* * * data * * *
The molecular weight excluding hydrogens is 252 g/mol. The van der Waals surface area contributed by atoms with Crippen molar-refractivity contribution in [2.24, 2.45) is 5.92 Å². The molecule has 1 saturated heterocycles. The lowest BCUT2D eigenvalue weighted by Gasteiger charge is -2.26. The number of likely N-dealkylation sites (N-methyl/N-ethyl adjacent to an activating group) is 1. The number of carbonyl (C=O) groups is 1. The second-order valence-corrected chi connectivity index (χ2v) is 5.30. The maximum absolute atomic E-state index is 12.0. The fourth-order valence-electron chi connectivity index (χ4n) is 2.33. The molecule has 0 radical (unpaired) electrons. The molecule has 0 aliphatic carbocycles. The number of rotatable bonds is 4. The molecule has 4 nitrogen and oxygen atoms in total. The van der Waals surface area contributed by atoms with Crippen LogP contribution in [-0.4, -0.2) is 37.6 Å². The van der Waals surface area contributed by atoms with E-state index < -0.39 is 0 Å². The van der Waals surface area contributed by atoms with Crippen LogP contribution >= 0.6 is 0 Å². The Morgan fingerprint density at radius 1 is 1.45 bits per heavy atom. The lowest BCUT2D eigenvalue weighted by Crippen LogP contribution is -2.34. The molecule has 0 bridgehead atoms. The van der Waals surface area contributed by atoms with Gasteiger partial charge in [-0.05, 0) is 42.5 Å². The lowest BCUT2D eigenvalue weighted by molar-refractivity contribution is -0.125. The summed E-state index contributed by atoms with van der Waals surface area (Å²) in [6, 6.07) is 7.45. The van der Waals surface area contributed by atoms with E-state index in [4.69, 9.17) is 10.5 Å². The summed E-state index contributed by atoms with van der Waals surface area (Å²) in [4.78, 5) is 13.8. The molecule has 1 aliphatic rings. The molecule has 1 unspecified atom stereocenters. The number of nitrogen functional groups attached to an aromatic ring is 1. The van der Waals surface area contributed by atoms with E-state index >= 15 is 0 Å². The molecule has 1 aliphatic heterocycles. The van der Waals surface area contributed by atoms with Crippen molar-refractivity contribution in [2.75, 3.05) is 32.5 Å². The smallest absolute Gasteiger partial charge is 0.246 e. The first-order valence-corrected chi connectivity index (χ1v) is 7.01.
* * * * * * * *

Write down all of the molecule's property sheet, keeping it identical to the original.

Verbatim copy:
The molecular weight excluding hydrogens is 252 g/mol. The van der Waals surface area contributed by atoms with Crippen molar-refractivity contribution in [2.24, 2.45) is 5.92 Å². The molecule has 1 saturated heterocycles. The lowest BCUT2D eigenvalue weighted by Gasteiger charge is -2.26. The number of likely N-dealkylation sites (N-methyl/N-ethyl adjacent to an activating group) is 1. The number of carbonyl (C=O) groups is 1. The second-order valence-corrected chi connectivity index (χ2v) is 5.30. The maximum absolute atomic E-state index is 12.0. The fourth-order valence-electron chi connectivity index (χ4n) is 2.33. The molecule has 0 radical (unpaired) electrons. The molecule has 0 aliphatic carbocycles. The number of rotatable bonds is 4. The molecule has 4 nitrogen and oxygen atoms in total. The van der Waals surface area contributed by atoms with Crippen LogP contribution in [-0.4, -0.2) is 37.6 Å². The van der Waals surface area contributed by atoms with E-state index < -0.39 is 0 Å². The van der Waals surface area contributed by atoms with Crippen LogP contribution >= 0.6 is 0 Å². The Morgan fingerprint density at radius 1 is 1.45 bits per heavy atom. The lowest BCUT2D eigenvalue weighted by Crippen LogP contribution is -2.34. The molecule has 0 bridgehead atoms. The van der Waals surface area contributed by atoms with Gasteiger partial charge in [-0.05, 0) is 42.5 Å². The lowest BCUT2D eigenvalue weighted by molar-refractivity contribution is -0.125. The summed E-state index contributed by atoms with van der Waals surface area (Å²) in [6, 6.07) is 7.45. The van der Waals surface area contributed by atoms with E-state index in [4.69, 9.17) is 10.5 Å². The summed E-state index contributed by atoms with van der Waals surface area (Å²) in [4.78, 5) is 13.8. The molecule has 1 aliphatic rings. The molecule has 1 unspecified atom stereocenters. The number of nitrogen functional groups attached to an aromatic ring is 1. The van der Waals surface area contributed by atoms with E-state index >= 15 is 0 Å². The molecule has 1 aliphatic heterocycles. The van der Waals surface area contributed by atoms with Crippen molar-refractivity contribution in [2.75, 3.05) is 32.5 Å². The smallest absolute Gasteiger partial charge is 0.246 e. The first-order valence-corrected chi connectivity index (χ1v) is 7.01.